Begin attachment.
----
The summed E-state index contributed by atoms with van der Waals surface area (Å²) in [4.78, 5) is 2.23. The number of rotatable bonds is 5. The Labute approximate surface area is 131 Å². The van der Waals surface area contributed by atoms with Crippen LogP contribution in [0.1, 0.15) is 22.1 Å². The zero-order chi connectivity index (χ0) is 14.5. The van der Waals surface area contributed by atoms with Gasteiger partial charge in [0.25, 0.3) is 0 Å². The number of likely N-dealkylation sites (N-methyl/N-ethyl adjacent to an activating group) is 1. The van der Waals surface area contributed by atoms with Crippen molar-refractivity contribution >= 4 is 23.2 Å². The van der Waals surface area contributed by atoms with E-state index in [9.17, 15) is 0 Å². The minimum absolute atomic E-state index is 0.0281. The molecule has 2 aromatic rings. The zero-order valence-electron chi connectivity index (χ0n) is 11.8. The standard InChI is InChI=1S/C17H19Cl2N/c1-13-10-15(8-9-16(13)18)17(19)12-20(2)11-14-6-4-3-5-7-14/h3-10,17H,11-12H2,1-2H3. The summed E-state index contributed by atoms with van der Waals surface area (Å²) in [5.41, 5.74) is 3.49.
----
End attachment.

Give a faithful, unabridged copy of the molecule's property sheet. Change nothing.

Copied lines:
The summed E-state index contributed by atoms with van der Waals surface area (Å²) in [4.78, 5) is 2.23. The number of rotatable bonds is 5. The Labute approximate surface area is 131 Å². The van der Waals surface area contributed by atoms with Crippen LogP contribution in [0.1, 0.15) is 22.1 Å². The zero-order chi connectivity index (χ0) is 14.5. The van der Waals surface area contributed by atoms with Gasteiger partial charge in [0.25, 0.3) is 0 Å². The number of likely N-dealkylation sites (N-methyl/N-ethyl adjacent to an activating group) is 1. The van der Waals surface area contributed by atoms with Crippen molar-refractivity contribution >= 4 is 23.2 Å². The van der Waals surface area contributed by atoms with E-state index in [9.17, 15) is 0 Å². The minimum absolute atomic E-state index is 0.0281. The molecule has 2 aromatic rings. The zero-order valence-electron chi connectivity index (χ0n) is 11.8. The standard InChI is InChI=1S/C17H19Cl2N/c1-13-10-15(8-9-16(13)18)17(19)12-20(2)11-14-6-4-3-5-7-14/h3-10,17H,11-12H2,1-2H3. The summed E-state index contributed by atoms with van der Waals surface area (Å²) in [5.41, 5.74) is 3.49.